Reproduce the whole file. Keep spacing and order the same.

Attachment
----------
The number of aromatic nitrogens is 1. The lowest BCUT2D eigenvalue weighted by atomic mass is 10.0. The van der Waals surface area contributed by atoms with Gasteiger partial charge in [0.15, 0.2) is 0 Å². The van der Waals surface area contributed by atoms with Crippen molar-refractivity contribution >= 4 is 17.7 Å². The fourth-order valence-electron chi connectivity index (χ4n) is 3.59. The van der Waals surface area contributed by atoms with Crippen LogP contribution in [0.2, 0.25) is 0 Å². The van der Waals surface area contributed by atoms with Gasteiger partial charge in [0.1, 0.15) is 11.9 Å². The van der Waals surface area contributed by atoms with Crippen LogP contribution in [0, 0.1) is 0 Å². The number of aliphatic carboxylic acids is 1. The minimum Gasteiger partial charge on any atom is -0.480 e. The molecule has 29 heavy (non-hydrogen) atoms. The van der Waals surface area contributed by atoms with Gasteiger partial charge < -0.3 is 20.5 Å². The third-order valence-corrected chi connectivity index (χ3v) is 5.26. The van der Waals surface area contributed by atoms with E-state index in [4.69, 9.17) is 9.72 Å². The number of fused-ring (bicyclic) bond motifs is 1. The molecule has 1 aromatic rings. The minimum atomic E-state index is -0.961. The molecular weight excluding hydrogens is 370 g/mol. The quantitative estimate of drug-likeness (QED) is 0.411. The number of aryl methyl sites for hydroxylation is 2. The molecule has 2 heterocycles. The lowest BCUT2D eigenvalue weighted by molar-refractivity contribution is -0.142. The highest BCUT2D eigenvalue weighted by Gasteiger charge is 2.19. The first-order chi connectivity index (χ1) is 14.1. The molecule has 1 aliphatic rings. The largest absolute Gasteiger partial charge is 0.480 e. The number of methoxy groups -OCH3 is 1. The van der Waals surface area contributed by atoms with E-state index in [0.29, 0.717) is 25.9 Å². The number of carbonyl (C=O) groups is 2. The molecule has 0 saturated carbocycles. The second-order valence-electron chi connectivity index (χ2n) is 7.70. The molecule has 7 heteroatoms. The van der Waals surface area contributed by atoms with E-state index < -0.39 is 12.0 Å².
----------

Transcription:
The number of aromatic nitrogens is 1. The lowest BCUT2D eigenvalue weighted by atomic mass is 10.0. The van der Waals surface area contributed by atoms with Gasteiger partial charge in [0.15, 0.2) is 0 Å². The van der Waals surface area contributed by atoms with Crippen molar-refractivity contribution >= 4 is 17.7 Å². The fourth-order valence-electron chi connectivity index (χ4n) is 3.59. The van der Waals surface area contributed by atoms with Crippen LogP contribution in [0.2, 0.25) is 0 Å². The van der Waals surface area contributed by atoms with Gasteiger partial charge in [0.1, 0.15) is 11.9 Å². The van der Waals surface area contributed by atoms with Crippen LogP contribution in [0, 0.1) is 0 Å². The number of aliphatic carboxylic acids is 1. The minimum Gasteiger partial charge on any atom is -0.480 e. The molecule has 29 heavy (non-hydrogen) atoms. The van der Waals surface area contributed by atoms with Gasteiger partial charge < -0.3 is 20.5 Å². The third-order valence-corrected chi connectivity index (χ3v) is 5.26. The van der Waals surface area contributed by atoms with E-state index in [4.69, 9.17) is 9.72 Å². The number of fused-ring (bicyclic) bond motifs is 1. The molecule has 1 aromatic rings. The minimum atomic E-state index is -0.961. The molecular weight excluding hydrogens is 370 g/mol. The quantitative estimate of drug-likeness (QED) is 0.411. The number of aryl methyl sites for hydroxylation is 2. The molecule has 2 heterocycles. The lowest BCUT2D eigenvalue weighted by molar-refractivity contribution is -0.142. The highest BCUT2D eigenvalue weighted by Gasteiger charge is 2.19. The first-order chi connectivity index (χ1) is 14.1. The molecule has 1 aliphatic rings. The largest absolute Gasteiger partial charge is 0.480 e. The number of methoxy groups -OCH3 is 1. The van der Waals surface area contributed by atoms with E-state index in [0.29, 0.717) is 25.9 Å². The number of carbonyl (C=O) groups is 2. The molecule has 0 saturated carbocycles. The second-order valence-electron chi connectivity index (χ2n) is 7.70. The molecule has 7 heteroatoms. The van der Waals surface area contributed by atoms with E-state index < -0.39 is 12.0 Å².